Sunday, Aug. 7th, 10 a.m. – 4 p.m. San Francisco
$85 members/$95 non-members

In the words of one Hollywood agent, “Think not what the star can do for your script, but what your script can do for the star.”

“The emotional core of a successful screenplay is almost always built around two unlike, warring characters,” says instructor Terrel Seltzer. “Sometimes these two characters end up married, sometimes one defeats or even kills the other, sometimes they agree to part.  Whatever the hundreds of variations, the goal of the screenwriter is to create a page-turning, burning need in the reader to find out how these characters resolve their connection at the end of the story, in an emotionally satisfying and (hopefully) unsuspected manner.

“We’ll cover a lot of ground in this six-hour day.  The challenges of writing both protagonists and antagonists, how to create their motivations and objectives, the paramount importance of their transformational arcs.  We’ll also discuss the role of supporting characters who either help or raise the stakes for the main characters, thereby adding dimension and atmosphere to your story.  We’ll talk about tools for creating original, authentic characters. I’ve personally used both mythical models and the enneagram personality types to brainstorm my characters.  We’ll also use examples from two films, THELMA AND LOUISE and MEAN STREETS, so it will be helpful for students to either view these movies or read the scripts (available at before attending the class.”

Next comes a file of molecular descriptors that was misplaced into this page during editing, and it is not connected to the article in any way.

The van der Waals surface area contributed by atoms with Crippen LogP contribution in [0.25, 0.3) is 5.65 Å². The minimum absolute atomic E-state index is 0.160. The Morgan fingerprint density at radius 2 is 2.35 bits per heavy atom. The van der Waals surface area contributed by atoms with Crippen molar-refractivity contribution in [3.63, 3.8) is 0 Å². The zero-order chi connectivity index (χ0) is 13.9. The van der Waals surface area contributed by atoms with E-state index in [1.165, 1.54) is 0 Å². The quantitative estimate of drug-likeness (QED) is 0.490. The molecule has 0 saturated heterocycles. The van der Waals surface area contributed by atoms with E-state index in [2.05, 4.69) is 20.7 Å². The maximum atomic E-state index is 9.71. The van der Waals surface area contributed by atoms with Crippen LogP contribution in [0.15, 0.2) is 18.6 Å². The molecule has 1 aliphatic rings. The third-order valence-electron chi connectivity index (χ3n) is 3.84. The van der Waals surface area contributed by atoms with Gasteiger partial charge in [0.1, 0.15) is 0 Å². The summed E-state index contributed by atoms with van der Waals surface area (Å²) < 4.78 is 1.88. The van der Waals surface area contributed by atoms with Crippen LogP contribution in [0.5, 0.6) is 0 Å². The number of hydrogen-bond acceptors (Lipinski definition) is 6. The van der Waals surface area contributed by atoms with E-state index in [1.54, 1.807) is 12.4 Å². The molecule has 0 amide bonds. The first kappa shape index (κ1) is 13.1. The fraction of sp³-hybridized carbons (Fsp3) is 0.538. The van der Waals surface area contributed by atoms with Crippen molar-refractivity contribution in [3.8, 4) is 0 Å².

Terrel Seltzer is a self-taught screenwriter. She learned the craft by watching and outlining literally hundreds of movies. Her career started in the Bay Area, working with SF director Wayne Wang, for whom she wrote the screenplays for the independent films Chan is Missing and Dim Sum. Her two produced Hollywood screenplays are How I Got into College (with Lara Flynn Boyle and Anthony Edwards) and One Fine Day (with Michelle Pfeiffer and George Cloony). Currently, she has two scripts in development: Magick written for director Robert Zemeckis at Dreamworks, and Foolproof, a spec script recently optioned by Warner Brother Classics.

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